During stage 10A, follicle cells at the anterior circumference of the oocyte migrate oogenedis, separating the oocyte from nurse cells. Nurse cell dumping is completed just as centripetal follicle cells completely cover the oocyte anterior at the end of stage The border cells participate in forming the micropyle through which a sperm reaches jurnxl oocyte.
Two groups of 65—80 follicle cells in the anterior, dorsal domain form specialized eggshell structures called dorsal appendages that facilitate gas exchange during embryogenesis. The specification and morphogenesis of dorsal appendages are mediated by patterning cues in specific follicle cell groups [ 36 ].
However, using the right UAS vector is critical. The original UASt vectors include P element ends for transformation and work very well in the jugnal cells of the ovary; however, UASt-mediated expression is extremely poor in germline cells. She produced new UASp vectors that instead use the basal promoter from the P element transposase gene. UASp vectors are included in the T. A version of UASp that includes the attB sequence for phiCmediated integration was reported recently [ 38 ].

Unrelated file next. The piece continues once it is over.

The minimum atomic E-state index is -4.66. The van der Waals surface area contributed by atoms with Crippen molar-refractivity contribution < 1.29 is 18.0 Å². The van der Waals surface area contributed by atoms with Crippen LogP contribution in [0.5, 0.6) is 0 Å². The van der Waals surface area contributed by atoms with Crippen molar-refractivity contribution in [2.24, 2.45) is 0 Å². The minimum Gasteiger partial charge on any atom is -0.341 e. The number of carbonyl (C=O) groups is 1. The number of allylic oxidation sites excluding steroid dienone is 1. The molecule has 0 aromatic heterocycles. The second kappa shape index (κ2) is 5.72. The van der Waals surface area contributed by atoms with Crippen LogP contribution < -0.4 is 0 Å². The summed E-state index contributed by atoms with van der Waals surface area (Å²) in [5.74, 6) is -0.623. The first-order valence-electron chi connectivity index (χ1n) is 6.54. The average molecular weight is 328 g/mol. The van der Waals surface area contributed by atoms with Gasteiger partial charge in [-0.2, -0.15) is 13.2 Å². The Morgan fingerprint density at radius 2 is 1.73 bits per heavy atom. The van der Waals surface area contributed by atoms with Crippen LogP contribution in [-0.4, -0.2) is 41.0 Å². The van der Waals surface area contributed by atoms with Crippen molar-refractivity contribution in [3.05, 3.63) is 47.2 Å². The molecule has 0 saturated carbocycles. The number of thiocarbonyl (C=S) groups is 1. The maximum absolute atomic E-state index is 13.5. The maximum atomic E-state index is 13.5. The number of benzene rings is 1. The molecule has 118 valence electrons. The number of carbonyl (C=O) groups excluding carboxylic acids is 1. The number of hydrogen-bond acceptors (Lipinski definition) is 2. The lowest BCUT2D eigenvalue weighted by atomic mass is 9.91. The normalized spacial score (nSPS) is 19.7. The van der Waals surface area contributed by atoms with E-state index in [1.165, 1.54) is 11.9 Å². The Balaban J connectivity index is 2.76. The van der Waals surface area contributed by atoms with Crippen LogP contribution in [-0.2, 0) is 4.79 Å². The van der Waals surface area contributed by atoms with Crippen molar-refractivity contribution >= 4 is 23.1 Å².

New UAS, attB vectors made in the Rubin lab at Janelia Farm are optimized for expression in the nervous system [ 39 ]; however, they work very well in follicle cells and also support jurnao in germline cells. Rubin lab vectors are listed on their website and are available at Addgene. A multitude of Gal4 lines is available from stock centers and labs that are useful oogeesis driving expression in specific cells of the ovary.
The best source for comprehensive general information is the Gal4 page of the Bloomington Drosophila Stock Center BDSCalthough this page has limited information on expression. Many of these lines are derived from Gal4 enhancer trap screens aimed at identifying lines expressed in during oogenesis and early embryogenesis [ 4041 ].